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Cal South E-News | May 2011 REFEREE EDUCATION

May 21, 2011

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Rules 101 content provided by U.S. Soccer

Laws of the Game: Ask the Referee

In response to various questions, the following are responses from the National Referee Program Office:


Scenario: A three man crew is assigned to the match. The center official notifies the two assistant referees by phone that he will be late to the match 15 minutes before the scheduled kick-off time. The assistant referees notify both coaches, who both want the game to start on time. Therefore, AR1 is now the center official, with AR2 on the line and no club AR for the other line. After 20 minutes, the center official shows up and takes a flag and becomes the other AR. During a stoppage of play at about 25 minutes, the assigned center trades places with acting center.

Is this approved procedure or should the acting center official remained the center official for the match?

Whoa! Let's back off here and look at the real problem. Coaches have no say as to who referees their game, at least not in the game played under the Laws of the Game and under the aegis of the U. S. Soccer Federation. Nor can they insist on starting the game immediately if an official is late in arriving, particularly if that official has notified his/her fellow officials and given an arrival time. The game can wait those 15 minutes.

However, if there is some rule of the competition that requires games to start NOW and not a minute later than NOW, the officials may then work precisely as in your scenario.

As to the question itself, the answer is no, this is not an approved procedure in higher-level competitive soccer. Once a referee has begun a game in higher-level play, he or she cannot be "substituted out" for another. However, the procedure might well work in lower-level play.


During a Girls U14 game, two players from opposing teams collide and fall to the ground. One player gets up and walks away; the other player remains seated on the ground crying, but otherwise exhibiting no other outward signs of injury. As the referee approaches the crying player, a spectator rushes onto the field and runs towards the crying player. After assessing the situation and determining that the player is not injured, merely winded, the referee proceeds to admonish the spectator for rushing onto the field. The spectator, who it turns out is the father of the girl on the ground, hurls expletives at the referee in an extreme fit of anger. How should the referee handle this situation?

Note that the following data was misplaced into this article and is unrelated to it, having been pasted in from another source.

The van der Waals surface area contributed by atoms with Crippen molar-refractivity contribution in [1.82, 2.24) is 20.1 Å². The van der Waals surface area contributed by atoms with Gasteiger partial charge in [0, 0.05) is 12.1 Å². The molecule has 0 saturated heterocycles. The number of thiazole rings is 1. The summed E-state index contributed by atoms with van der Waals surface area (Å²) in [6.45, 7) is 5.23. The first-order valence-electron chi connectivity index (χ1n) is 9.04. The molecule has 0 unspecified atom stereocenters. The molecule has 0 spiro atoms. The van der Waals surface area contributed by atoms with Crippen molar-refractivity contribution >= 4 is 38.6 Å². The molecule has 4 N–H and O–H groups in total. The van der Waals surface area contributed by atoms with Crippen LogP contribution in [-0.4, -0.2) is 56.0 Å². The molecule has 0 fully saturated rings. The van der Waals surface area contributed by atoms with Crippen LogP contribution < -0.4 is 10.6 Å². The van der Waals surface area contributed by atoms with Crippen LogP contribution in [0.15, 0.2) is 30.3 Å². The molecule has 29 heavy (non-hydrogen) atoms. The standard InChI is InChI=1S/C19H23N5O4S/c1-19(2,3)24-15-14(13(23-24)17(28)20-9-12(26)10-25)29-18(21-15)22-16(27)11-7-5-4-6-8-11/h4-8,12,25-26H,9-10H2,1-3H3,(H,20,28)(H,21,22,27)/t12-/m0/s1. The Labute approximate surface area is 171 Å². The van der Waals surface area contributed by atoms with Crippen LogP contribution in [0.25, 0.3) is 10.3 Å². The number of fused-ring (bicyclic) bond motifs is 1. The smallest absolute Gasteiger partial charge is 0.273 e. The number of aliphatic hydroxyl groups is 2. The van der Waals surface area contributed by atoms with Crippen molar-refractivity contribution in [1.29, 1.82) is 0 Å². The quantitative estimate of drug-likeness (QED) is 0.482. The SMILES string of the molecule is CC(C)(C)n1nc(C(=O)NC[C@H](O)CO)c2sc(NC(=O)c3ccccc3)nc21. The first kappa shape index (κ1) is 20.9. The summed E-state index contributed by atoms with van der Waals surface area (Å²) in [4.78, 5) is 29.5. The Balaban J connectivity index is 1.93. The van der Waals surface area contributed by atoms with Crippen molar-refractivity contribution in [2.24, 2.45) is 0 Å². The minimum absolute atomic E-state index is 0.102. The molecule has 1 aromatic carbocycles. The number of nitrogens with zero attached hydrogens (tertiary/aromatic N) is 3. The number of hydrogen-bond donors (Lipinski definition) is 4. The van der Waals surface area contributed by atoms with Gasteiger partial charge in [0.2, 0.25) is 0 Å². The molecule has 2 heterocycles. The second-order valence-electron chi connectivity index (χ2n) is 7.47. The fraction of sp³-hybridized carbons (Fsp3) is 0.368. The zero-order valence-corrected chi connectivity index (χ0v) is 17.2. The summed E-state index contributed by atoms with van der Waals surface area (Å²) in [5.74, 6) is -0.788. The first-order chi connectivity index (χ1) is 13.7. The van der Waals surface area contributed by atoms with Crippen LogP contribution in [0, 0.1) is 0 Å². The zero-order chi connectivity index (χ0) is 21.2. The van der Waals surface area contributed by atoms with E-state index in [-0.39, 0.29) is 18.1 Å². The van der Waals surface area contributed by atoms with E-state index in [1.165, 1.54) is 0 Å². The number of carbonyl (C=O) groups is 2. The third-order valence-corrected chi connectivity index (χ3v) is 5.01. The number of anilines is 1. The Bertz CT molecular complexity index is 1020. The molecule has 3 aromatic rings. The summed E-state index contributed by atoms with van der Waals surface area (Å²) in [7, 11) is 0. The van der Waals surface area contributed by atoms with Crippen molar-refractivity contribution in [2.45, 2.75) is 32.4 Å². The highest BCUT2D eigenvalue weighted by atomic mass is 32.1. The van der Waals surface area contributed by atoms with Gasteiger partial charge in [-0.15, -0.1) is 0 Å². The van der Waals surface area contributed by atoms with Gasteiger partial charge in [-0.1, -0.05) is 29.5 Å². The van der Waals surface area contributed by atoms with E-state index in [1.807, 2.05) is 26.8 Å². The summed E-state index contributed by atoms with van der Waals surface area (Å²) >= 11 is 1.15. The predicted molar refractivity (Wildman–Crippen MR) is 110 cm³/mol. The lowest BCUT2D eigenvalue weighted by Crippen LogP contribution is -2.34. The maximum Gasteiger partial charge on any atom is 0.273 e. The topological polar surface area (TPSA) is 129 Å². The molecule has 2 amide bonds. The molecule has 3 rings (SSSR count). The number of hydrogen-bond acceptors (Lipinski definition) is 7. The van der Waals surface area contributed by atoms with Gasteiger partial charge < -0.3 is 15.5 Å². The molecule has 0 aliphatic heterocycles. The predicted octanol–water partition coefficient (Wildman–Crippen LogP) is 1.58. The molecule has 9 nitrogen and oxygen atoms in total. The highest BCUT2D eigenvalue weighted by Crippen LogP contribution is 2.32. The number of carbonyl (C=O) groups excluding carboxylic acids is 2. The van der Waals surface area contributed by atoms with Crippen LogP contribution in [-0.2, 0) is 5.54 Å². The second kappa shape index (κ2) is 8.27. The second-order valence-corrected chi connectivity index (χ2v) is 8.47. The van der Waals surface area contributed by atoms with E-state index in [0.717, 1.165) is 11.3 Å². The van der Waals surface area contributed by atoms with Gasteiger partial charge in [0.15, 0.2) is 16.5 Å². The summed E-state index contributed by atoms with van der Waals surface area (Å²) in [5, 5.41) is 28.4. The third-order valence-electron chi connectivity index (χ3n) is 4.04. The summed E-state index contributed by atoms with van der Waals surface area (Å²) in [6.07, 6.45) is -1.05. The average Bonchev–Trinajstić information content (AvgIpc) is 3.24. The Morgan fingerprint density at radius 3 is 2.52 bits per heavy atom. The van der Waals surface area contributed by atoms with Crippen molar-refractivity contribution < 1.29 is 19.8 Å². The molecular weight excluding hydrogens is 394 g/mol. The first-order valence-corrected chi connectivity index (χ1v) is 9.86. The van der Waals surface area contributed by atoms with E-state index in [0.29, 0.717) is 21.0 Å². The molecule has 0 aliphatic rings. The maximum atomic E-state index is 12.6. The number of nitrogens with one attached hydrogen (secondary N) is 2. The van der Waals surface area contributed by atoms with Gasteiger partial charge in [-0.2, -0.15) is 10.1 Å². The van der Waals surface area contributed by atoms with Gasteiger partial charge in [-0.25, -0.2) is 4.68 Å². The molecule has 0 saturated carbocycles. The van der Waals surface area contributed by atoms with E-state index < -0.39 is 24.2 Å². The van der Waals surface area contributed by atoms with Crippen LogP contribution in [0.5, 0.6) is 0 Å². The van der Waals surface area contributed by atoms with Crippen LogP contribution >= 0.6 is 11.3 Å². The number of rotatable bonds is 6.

This is inexcusable behavior at the U14 level, especially for a parent. The entry into the field without permission might be excusable - but only barely - at the U9 level or younger, but beyond that there is absolutely no excuse for such interference by a spectator. You have already stopped the match. If the spectator does not leave the field when you request it, first go to the coach and inform him/her that if the spectator does not leave the field, you will abandon the match and let the league sort out the matter. Include full details in the match report. In no case are you required to accept language of this sort at any level or from any person.


What limits, if any, apply to participation of outside agents in retrieving a ball that has left the field of play and/or expediting the process of returning the ball to play?

Example: In a U19 boys game, the red goalkeeper collects the ball near the top of his own penalty area and kicks it high and long toward the blue goal. After the ball has been kicked, Red players R1, R2 and R3 streak across the halfway line into the blue half, hoping to collect the ball. They run past B1, the lone Blue defender (other than the keeper) in the Blue half. B1 manages to settle the kick from the red keeper, then kicks it sharply toward the touch line where the Blue substitutes, team officials and spectators are standing. B1's intent is to give his teammates time to return to the defensive end while the Red team retrieves the ball and executes the throw-in. However, an outside agent (substitute, team official or spectator) catches the ball on the fly about 10 feet outside the touch line and chest-passes it briskly to R4 who has just left the field where the ball went into touch. R4 receives the ball and immediately executes a strong throw-in toward R1/2/3 who manage to score. What should the referee do?

Related question: Under what circumstances, if any, can/should an assistant referee arrest a ball that has passed into touch in his immediate vicinity?

Given the particular questions you ask, the answers are:

  1. There are no limits unless the "helpers" are not helping expedite the restart. If the "helpers" are delaying the restart, the referee must step in and put an end to it. (Remember no cards may be shown to coaches or spectators unless the rules of the competition allow for that.) The referee must also add any time lost because of the delay.
  2. Unless the ball is about to fall into the clutches of greedy alligators or disappear into a wormhole, there is no reason for the assistant referee to touch the ball in any way. Seriously, the AR should act only if needed to protect himself from being struck. It is almost instinctive (particularly if the AR is a former or current player) to want to stop the ball in an effort to be "helpful," but this is a misplaced act of good will, because in doing so the AR has actually helped the team with the throw-in to restart more quickly that might have otherwise been the case. And if the AR fails to do the same thing for the other team at any time for any reason, they may think the AR is favoring their opponents. Furthermore, stopping the ball draws attention away from the AR's main, Law-mandated responsibilities.

For more, please visit USSoccer.com